There was little sign in the opening half hour or so that this game would provide the comfortable win that it ultimately did. The introduction of Pavlyuchenko, Bentley, Bale and Hutton into the team initially seemed to bring tension and tentativeness as the new boys attempted to make their mark. The passing in midfield was inaccurate, the distribution from the back dangerous and though the front two found space they rarely held on to the ball long enough to make use of it. Pav responded to Harryâ€™s plea for more aggression by giving away free kicks for pushing and dodgy tackles. The first few minutes were most notable for the Everton fans providing the earliest rendition of â€œWe shall not be movedâ€ Iâ€™ve ever heard during a game.
When, after twenty odd minutes, Keane collected the ball after some desperate ball juggling by Distin but could only flick his shot past Howard and against the post it looked like we were in for a long night. Less than two minutes later however we were ahead when on the break after an Everton corner, Bentleyâ€™s cross to the far post was thumped home on the volley by Huddlestone in what one would like to think will become trademark fashion. From that point on we were the better team. Tom got his passing going and Bentley and Bale made good use of the space available on the wings.
The second goal came after nearly an hour when following some great work by Palacios, who was outstanding all night, Robbie was tripped by Distin in the box. Keaneâ€™s penalty was parried by Howard but Robbie happened to be in the right place at the right time as the ball fell to him after efforts by Bale and Bentley from the rebound had also been fended off and he smashed his volley into the roof of the net. His apologetic celebration said it all. We could have scored again as the visitorâ€™s midfield wilted, most of the Everton team had played against Bolton on Sunday, and the remainder of the game was peppered with swift passing movements between Bentley, Huddlestone and Bale.
You would call Everton a pale shadow of their former selves if it wasnâ€™t for the fluorescent purple of their kit. Surely they couldâ€™ve worn their normal blue and white? They looked out of sorts. Of their danger men, Yakubu was invisible and Cahill played in an unfamiliar right side of midfield position. The admirable aggression the Australian is known for was most notably absent when Gomes could only parry a shot from Fellaini in the second half. Cahill was on heels as the rebound came towards him allowing the ball in the end to be easily cleared and causing much animated anguish amongst the away fans. They were short of pace at the back, Keane caught them square many times but he himself is no speedster these days. Pav had one golden opportunity when put through when it was 0-0 but he too didnâ€™t have the pace to finish it off and ended up snatching an early shot wide. Up front Saha was subbed at half time, presumably due to bruising on his arse caused by the amount of times he went to ground when he hadnâ€™t been touched.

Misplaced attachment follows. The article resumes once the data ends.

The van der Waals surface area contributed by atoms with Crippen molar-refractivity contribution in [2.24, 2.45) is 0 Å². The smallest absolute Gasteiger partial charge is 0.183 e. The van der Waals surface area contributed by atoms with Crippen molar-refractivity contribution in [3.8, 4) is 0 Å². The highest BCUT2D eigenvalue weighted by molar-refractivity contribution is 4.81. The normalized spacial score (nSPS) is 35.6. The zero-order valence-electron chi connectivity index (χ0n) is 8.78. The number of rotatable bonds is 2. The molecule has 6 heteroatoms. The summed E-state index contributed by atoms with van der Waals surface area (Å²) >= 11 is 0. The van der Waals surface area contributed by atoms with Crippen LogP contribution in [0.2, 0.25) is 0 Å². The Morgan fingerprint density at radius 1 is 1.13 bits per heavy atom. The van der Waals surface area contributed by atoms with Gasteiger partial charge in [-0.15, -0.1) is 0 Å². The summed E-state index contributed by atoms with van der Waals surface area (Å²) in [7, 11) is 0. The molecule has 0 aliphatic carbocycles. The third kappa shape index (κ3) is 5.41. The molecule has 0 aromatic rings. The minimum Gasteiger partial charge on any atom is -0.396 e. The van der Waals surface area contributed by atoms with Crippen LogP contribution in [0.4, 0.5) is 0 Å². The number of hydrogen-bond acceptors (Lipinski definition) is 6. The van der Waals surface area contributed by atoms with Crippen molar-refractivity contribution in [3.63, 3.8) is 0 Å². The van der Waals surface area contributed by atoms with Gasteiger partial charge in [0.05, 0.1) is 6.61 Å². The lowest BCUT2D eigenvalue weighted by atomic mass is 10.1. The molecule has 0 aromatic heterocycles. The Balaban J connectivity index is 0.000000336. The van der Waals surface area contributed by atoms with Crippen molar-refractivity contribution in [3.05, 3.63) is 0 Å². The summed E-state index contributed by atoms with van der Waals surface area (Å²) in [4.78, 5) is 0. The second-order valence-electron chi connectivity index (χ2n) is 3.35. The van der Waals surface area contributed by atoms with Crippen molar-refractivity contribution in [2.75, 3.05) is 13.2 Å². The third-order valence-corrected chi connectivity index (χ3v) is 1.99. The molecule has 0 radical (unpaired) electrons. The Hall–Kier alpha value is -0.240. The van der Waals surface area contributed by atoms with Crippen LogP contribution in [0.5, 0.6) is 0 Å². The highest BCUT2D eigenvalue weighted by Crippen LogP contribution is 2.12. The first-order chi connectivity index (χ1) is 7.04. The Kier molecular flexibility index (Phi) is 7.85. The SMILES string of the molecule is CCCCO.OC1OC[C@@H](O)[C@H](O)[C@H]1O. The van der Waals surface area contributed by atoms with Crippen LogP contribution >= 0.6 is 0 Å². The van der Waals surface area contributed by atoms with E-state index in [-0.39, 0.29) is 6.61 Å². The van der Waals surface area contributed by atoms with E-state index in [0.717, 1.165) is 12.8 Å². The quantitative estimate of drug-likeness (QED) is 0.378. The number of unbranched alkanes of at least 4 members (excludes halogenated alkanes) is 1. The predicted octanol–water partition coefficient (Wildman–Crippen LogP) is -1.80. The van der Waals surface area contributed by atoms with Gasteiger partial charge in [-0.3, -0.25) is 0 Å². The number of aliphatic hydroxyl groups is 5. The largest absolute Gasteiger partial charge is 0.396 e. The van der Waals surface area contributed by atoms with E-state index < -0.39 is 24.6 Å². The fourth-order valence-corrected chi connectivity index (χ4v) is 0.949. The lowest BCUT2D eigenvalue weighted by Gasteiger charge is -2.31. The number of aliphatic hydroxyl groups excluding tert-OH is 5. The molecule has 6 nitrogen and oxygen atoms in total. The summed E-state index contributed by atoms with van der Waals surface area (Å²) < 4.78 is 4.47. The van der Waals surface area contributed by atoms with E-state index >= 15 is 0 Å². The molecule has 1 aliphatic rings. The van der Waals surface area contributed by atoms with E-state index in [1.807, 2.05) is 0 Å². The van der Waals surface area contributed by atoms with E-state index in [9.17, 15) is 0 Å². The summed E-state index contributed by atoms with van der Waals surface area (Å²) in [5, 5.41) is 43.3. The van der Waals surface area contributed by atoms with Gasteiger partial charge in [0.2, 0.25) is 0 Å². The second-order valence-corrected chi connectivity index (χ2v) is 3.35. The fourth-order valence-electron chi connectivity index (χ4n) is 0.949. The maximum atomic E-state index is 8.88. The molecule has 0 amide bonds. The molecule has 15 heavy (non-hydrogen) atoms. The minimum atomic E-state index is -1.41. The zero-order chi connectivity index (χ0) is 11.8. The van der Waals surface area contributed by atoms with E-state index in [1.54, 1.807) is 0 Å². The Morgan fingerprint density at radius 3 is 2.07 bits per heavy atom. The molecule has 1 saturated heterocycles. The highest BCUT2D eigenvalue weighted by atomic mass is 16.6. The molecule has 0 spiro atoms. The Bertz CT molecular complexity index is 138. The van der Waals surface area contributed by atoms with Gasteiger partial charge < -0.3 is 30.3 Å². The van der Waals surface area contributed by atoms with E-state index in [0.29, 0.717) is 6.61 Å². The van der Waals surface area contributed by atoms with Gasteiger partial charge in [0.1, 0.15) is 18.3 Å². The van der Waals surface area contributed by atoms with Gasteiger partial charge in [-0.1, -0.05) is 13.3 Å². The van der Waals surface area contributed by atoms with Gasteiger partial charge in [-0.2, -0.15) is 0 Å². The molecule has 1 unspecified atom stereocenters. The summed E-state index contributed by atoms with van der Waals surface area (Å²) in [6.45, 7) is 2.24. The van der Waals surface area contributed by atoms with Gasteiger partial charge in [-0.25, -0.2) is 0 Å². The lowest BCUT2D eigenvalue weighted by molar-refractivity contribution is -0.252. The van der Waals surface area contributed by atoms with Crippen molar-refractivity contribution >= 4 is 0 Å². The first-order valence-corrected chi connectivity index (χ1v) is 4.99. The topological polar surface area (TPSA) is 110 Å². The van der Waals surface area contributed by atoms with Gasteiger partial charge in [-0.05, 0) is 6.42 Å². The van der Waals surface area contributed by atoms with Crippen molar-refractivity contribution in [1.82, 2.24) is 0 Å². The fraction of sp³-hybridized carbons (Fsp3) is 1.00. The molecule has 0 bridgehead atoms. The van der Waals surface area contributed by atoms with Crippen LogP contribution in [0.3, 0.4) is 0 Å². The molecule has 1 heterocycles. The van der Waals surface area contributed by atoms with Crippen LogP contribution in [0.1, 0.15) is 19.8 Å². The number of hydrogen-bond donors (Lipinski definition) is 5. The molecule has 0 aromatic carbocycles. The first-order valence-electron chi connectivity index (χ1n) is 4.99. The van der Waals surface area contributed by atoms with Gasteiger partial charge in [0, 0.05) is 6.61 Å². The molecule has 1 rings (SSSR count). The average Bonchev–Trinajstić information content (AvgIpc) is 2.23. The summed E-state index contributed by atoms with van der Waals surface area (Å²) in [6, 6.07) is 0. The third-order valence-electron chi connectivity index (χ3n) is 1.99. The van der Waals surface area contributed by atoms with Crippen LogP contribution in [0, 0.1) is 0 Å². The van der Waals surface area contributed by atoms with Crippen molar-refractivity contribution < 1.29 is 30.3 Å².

Despite all that Everton werenâ€™t totally out of it until late on in the game. Gomes made a couple of excellent saves, especially one from Jo when it was 1-0 and one from Hutton whose headed back pass nearly caught him off balance. A few Toffee fans in the lower tier were singing defiantly until the end, presumably unaware that the top tier had nearly emptied above them.
So it was a good and deserved win and Bentley and Bale in particular can feel pleased with their nightâ€™s work. The talk before the game was of the drawings of the new ground and the â€˜kopâ€™ end in particular. The talk afterwards was of the hope of a good home draw in the quarter finals. The optimism is almost tangible.
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